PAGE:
Why a small cannon is a such a big deal
As per tradition, U of T engineering students graduated with a bang.
On Tuesday, black-clad students wearing hard hats saluted the 1,800 new Faculty of Applied Science & Engineering graduates with shots from a mini cannon, which has been the students' mascot for generations.
“We fire it off at events to show engineers’ love for the world,” said Carlos Fiel, a student in the department of chemical engineering and applied chemistry. “It’s one of the things we do as students to show that we don’t just sit in classrooms.”
Ye Olde Mighty Skule Cannon, as it’s known, appears each year at convocations, varsity football games and, more recently, the city’s Pride parade.
Skulpedia, an encyclopedia written by engineering students and alumni, says the tradition dates back to the 1920s when students fired one of the cannons on the Hart House lawn.
U of T engineering students also bring the cannon out for other special occasions like the Toronto Pride parade (photo courtesy of Robert Goldberg)
The first miniature cannon was built by a university machinist in 1936, according to Skule lore. New models were made for special occasions, such as Canada’s centennial in 1967, or to replace a cannon that was stolen by U of T students in another faculty.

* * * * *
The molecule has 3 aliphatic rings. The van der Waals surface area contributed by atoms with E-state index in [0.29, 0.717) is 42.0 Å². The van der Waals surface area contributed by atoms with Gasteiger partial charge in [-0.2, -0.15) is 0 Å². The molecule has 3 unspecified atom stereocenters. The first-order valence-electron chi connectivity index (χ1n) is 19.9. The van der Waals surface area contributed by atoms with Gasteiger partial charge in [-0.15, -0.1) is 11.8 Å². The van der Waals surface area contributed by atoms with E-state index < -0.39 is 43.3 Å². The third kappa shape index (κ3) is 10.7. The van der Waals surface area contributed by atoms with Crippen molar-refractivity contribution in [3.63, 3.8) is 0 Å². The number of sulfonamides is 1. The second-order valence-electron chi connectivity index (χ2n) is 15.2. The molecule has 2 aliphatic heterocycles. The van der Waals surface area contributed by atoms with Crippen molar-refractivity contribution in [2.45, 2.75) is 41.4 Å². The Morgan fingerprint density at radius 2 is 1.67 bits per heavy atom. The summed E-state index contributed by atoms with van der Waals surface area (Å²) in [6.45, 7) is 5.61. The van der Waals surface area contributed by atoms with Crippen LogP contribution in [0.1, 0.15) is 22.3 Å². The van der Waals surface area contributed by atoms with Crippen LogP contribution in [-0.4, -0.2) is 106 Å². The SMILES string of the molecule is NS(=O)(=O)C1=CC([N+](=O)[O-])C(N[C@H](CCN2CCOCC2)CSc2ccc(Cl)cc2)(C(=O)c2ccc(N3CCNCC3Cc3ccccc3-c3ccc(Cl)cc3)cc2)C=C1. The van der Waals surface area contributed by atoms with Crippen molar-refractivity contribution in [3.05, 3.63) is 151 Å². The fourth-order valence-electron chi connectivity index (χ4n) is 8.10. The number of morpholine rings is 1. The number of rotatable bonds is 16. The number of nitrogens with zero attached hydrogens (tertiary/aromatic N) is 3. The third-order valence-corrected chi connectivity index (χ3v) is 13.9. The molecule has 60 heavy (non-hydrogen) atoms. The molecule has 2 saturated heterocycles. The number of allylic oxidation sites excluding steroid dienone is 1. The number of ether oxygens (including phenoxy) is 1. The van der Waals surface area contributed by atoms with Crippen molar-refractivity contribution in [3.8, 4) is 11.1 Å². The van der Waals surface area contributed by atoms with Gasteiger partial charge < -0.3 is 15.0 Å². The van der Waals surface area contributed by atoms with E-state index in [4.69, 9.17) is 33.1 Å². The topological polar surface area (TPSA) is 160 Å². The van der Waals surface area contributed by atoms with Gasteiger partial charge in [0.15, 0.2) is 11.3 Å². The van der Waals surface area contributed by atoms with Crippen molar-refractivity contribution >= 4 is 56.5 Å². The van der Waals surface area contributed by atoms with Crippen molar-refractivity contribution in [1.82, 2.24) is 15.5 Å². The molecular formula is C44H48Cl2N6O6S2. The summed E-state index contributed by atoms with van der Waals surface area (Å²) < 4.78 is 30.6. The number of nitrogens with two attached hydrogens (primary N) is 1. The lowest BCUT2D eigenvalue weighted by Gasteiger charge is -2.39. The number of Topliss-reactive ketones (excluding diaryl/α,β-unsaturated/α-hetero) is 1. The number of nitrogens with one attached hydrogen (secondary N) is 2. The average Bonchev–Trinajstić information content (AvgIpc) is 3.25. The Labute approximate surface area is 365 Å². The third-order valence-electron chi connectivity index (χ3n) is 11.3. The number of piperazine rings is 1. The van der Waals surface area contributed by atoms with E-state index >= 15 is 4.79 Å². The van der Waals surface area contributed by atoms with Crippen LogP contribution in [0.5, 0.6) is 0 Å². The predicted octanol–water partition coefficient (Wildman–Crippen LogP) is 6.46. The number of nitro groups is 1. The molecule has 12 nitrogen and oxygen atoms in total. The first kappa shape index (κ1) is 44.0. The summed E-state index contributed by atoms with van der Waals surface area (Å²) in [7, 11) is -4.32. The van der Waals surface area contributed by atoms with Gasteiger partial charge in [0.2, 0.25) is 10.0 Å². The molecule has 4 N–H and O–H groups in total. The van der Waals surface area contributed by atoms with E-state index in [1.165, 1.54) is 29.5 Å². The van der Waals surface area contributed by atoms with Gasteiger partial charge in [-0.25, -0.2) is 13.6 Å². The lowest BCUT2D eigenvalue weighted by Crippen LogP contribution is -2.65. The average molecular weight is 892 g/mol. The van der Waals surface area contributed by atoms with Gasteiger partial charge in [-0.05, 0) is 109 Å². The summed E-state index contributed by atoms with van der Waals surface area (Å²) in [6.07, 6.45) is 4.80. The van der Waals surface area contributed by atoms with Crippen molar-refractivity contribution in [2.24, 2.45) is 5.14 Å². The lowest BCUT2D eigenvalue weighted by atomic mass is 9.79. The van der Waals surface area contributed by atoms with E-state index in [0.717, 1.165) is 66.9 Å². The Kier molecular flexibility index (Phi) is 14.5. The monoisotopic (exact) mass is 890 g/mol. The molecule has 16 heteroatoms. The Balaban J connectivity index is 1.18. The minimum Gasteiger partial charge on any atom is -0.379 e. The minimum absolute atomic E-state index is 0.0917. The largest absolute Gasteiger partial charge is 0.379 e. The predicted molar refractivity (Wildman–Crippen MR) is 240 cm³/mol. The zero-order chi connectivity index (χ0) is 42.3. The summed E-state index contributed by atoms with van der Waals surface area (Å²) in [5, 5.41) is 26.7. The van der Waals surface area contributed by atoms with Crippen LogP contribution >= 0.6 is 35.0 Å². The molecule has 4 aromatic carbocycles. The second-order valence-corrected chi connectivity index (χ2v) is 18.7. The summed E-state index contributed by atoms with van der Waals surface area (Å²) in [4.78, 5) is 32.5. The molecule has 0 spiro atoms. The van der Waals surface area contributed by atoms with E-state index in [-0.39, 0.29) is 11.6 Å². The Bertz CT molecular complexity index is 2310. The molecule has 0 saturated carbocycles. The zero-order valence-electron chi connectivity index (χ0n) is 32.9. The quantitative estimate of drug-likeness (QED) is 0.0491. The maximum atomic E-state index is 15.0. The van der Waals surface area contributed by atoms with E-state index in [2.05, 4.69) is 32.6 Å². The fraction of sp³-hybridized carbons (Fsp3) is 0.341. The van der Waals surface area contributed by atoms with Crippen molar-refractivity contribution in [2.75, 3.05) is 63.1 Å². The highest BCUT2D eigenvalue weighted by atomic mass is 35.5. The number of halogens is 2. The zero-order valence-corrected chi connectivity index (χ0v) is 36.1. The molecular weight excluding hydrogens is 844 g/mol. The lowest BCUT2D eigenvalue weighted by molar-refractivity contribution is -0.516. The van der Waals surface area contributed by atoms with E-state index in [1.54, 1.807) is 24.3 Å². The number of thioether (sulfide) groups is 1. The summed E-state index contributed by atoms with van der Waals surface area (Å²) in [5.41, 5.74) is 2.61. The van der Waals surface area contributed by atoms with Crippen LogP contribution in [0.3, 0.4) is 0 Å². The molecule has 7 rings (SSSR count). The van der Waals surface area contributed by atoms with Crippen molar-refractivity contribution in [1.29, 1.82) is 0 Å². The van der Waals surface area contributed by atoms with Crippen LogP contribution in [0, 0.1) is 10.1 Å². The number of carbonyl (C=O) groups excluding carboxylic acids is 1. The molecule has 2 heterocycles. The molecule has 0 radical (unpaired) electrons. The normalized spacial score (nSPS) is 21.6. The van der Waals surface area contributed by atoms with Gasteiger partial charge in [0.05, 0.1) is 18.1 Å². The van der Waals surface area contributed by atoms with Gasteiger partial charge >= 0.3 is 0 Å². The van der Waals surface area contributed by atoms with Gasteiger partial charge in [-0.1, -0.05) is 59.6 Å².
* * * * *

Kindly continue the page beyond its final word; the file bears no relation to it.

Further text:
Fiel, the chemical engineering student, boasted that U of T’s cannon is one of the few engineering mascots in Canada that has never been kidnapped by students from a rival university – not for want of trying.
“From what I heard in the past, there have been funny and outlandish attempts,” he said. “There have been people who have jumped from trees in Queen’s Park to surprise us and take the cannon.”
Before firing the cannon, the engineering students notify campus police and warn people nearby to block their ears. No projectile is fired, though the ammunition remains a mystery. Fiel says the boom is produced with “paprika, mayonnaise and Game of Thrones spoilers.”
When not in use, the cannon’s location is a closely guarded secret. Its whereabouts are said to be known only to the “chief attiliator,” an engineering student entrusted to carry and fire the cannon on special occasions. As an extra precaution, the chief attiliator is accompanied by “guards,” some of whom are chained by the waist to the mini artillery.
Before graduating this week from electrical engineering, Milan Maljkovic said he once had the honour of serving as chief attiliator. The cannon embodies the sense of community shared by U of T engineering students, he said.
“Having this community behind you when you’re at your lowest points and build you back up, that transcends discipline and class year,” he said. “Everybody is there for each other.”